FOX NEWS - North Korea may very well have the ability to kill millions of Americans, without directly firing on U.S. soil. For the first time, the pariah country's state news agency warned it could hit the U.S. with an electromagnetic pulse (EMP) onslaught, a threat that experts contend is both very real and comes with catastrophic consequences.
"The biggest danger would be shorting out of the power grid, especially on the East Coast. Imagine a situation where large sections of the U.S. had no power. Imagine New York or Washington D.C. with no power for just a week. The implications would be hard to fathom," Harry Kazianis, Director of Defense Studies at the Center for the National Interest, told Fox News. "The casualty rates would be off the charts."
According to Kazianis, an EMP delivered by a nuclear weapon would not just fry power grids but also carry the destructive power of an atomic device.
"That in it of itself is going to kill thousands if not millions depending on the size of it and where it is dropped. Also, nuclear weapons carry radioactive fallout that would be spread thousands of miles through the atmosphere and oceans," he continued. "We would be adding to such a casualty count sadly for decades thanks to cancer cases that would arise many years later."
So how could North Korea pull off an EMP attack? A hydrogen bomb detonated at a high altitude would create an electromagnetic pulse that would knock out key infrastructure - namely prominent parts of the U.S. electrical grid.
The higher the bomb's detonation, the wider the range of destruction. An altitude of just under 250 miles - around the orbit of the International Space Station - would annihilate electronics in majority of the mainland, including parts of neighboring Canada and Mexico, analysts have said. North Korea exhibited its capacity to reach such altitudes in satellite launches in both 2012 and 2016.
An EMP attack, experts warn, doesn't require definitive guidance systems as the area affected is so widespread.
"An EMP is similar to a lightning strike in some respects, but it acts over a wide area - hundreds of miles," explained John Gilbert, retired Air Force colonel and senior science fellow with the Center for Arms Control and Nonproliferation in Washington, D.C. "There would be widespread and probably long-lasting power outages and wire-line telecommunications systems such as telephone and TV/internet cable would suffer serious damage. Individual items such as cars and trucks could also be damaged or disabled and damage could occur to electronic devices in homes and businesses."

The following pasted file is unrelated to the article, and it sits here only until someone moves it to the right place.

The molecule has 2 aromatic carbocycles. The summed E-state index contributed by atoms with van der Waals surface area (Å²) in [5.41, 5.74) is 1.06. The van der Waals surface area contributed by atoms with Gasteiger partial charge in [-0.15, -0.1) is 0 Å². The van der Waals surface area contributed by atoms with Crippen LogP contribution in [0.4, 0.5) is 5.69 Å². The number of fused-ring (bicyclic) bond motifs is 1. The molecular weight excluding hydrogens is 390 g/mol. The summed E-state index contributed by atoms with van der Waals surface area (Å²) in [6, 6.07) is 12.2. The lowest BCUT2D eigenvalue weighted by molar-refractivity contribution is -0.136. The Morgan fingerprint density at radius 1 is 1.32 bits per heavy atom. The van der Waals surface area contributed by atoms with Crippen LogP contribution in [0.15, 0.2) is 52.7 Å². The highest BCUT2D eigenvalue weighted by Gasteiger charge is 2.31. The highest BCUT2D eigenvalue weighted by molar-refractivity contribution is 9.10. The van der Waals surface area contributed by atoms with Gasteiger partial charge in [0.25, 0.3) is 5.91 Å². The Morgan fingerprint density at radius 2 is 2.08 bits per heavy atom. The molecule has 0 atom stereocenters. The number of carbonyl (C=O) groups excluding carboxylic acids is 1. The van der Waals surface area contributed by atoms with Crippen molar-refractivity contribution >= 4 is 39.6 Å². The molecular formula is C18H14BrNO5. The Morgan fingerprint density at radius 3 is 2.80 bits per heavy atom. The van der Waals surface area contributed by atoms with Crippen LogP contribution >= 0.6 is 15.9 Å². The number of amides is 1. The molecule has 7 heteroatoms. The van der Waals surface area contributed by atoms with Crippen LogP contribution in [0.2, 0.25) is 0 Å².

An attack could cut power to health care facilities and cripple municipal facilities and utilities.
"North Korea consistently exceeds our estimates of what we think they can do, so prudence might indicate we take them at their word," noted Lieutenant General Wallace Gregson (USMC, Ret.), the former assistant defense secretary, now Senior Director of China and the Pacific at the Center for the National Interest. "The aim is to shut down our electrical grid and all the distribution networks - water, waste, financial, traffic management, air control, radio, computer, others - we depend upon."
Scientists first discovered the EMP fallout of a hydrogen bomb during a test in 1962, in which lights were burned out in Honolulu - some 1,000 miles from the test location.
Experts have long warned of the plausibility of an EMP attack from the likes of North Korea or Iran. A special task force appointed by Congress and known as the EMP Commission cautioned in 2008 that the largely digitized U.S. could be left black for up to a year as a result of an EMP disruption. They say that even the sensors and monitors that function to re-start electronics after a power outage would be wiped out.
Yet apparently little was done to address the potential crisis.
The Government Accountability Office (GAO) reported last year that the federal government had failed to implement an array of recommendations they had made eight years earlier to prevent calamitous outages triggered by an EMP incursion, noting that the Department of Homeland Security (DHS) and the Department of Energy (DOE) had not "established a coordinated approach to identifying and implementing key risk management activities to address EMP risks" and that securing the grid was far from the top priority.
Richard Schoeberl, a terrorism analyst and former unit chief at the CIA's National Counterterrorism Center (NCTC), asserted that while North Korea's own proclamations of having the capability to strike the U.S. with an EMP attack may be well be over-exaggerated, it is a threat that requires serious mitigations.
"The United States can provide better protection of the nation's infrastructure," he told Fox News. "The threat of EMP is completely plausible."
"Most of our East Coast grid has a lot of older equipment that could be vulnerable. We should work quickly to make the necessary upgrades to ensure North Korea can't catch us by surprise," Kazianis added. "We are highly vulnerable to such an attack. Considering that if North Koreans are able to pack enough destructive power into such a nuclear device they could fry countless electrical grids and equipment. If they use a big enough device the damage could be beyond belief."
The State Department and Department of Energy did not immediately respond to requests for comment.